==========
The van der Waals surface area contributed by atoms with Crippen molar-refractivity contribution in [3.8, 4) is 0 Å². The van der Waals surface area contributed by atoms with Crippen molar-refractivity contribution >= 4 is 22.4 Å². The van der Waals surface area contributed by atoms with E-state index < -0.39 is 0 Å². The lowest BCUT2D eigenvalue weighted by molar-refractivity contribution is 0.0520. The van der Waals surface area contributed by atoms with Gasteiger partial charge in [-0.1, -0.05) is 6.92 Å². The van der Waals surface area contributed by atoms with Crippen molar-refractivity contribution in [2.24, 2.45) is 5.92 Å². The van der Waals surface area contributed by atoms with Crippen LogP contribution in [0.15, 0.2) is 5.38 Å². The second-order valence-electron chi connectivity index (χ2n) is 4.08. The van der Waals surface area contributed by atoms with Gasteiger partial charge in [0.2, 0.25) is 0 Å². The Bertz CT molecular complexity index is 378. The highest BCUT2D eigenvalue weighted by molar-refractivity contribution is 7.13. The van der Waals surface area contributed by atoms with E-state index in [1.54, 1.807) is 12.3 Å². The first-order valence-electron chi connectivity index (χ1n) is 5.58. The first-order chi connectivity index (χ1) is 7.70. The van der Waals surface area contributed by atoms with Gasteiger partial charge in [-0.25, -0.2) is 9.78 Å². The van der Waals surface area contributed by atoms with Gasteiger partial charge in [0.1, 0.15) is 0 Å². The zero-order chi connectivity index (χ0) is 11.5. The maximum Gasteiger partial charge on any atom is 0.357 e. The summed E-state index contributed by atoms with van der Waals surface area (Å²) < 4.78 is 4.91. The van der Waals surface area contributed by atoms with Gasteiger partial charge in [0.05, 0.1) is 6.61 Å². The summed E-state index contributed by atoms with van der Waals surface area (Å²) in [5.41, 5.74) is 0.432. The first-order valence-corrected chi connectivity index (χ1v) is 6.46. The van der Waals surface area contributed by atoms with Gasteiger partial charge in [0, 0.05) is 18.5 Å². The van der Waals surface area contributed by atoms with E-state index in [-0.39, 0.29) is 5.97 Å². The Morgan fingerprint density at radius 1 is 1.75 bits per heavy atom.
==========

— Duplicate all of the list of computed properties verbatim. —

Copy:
The van der Waals surface area contributed by atoms with Crippen molar-refractivity contribution in [3.8, 4) is 0 Å². The van der Waals surface area contributed by atoms with Crippen molar-refractivity contribution >= 4 is 22.4 Å². The van der Waals surface area contributed by atoms with E-state index < -0.39 is 0 Å². The lowest BCUT2D eigenvalue weighted by molar-refractivity contribution is 0.0520. The van der Waals surface area contributed by atoms with Gasteiger partial charge in [-0.1, -0.05) is 6.92 Å². The van der Waals surface area contributed by atoms with Crippen molar-refractivity contribution in [2.24, 2.45) is 5.92 Å². The van der Waals surface area contributed by atoms with Crippen LogP contribution in [0.15, 0.2) is 5.38 Å². The second-order valence-electron chi connectivity index (χ2n) is 4.08. The van der Waals surface area contributed by atoms with Gasteiger partial charge in [0.2, 0.25) is 0 Å². The Bertz CT molecular complexity index is 378. The highest BCUT2D eigenvalue weighted by molar-refractivity contribution is 7.13. The van der Waals surface area contributed by atoms with E-state index in [1.54, 1.807) is 12.3 Å². The first-order valence-electron chi connectivity index (χ1n) is 5.58. The first-order chi connectivity index (χ1) is 7.70. The van der Waals surface area contributed by atoms with Gasteiger partial charge in [-0.25, -0.2) is 9.78 Å². The van der Waals surface area contributed by atoms with Gasteiger partial charge in [0.1, 0.15) is 0 Å². The zero-order chi connectivity index (χ0) is 11.5. The maximum Gasteiger partial charge on any atom is 0.357 e. The summed E-state index contributed by atoms with van der Waals surface area (Å²) < 4.78 is 4.91. The van der Waals surface area contributed by atoms with Gasteiger partial charge in [0.05, 0.1) is 6.61 Å². The summed E-state index contributed by atoms with van der Waals surface area (Å²) in [5.41, 5.74) is 0.432. The first-order valence-corrected chi connectivity index (χ1v) is 6.46. The van der Waals surface area contributed by atoms with Gasteiger partial charge in [0, 0.05) is 18.5 Å². The van der Waals surface area contributed by atoms with E-state index in [-0.39, 0.29) is 5.97 Å². The Morgan fingerprint density at radius 1 is 1.75 bits per heavy atom.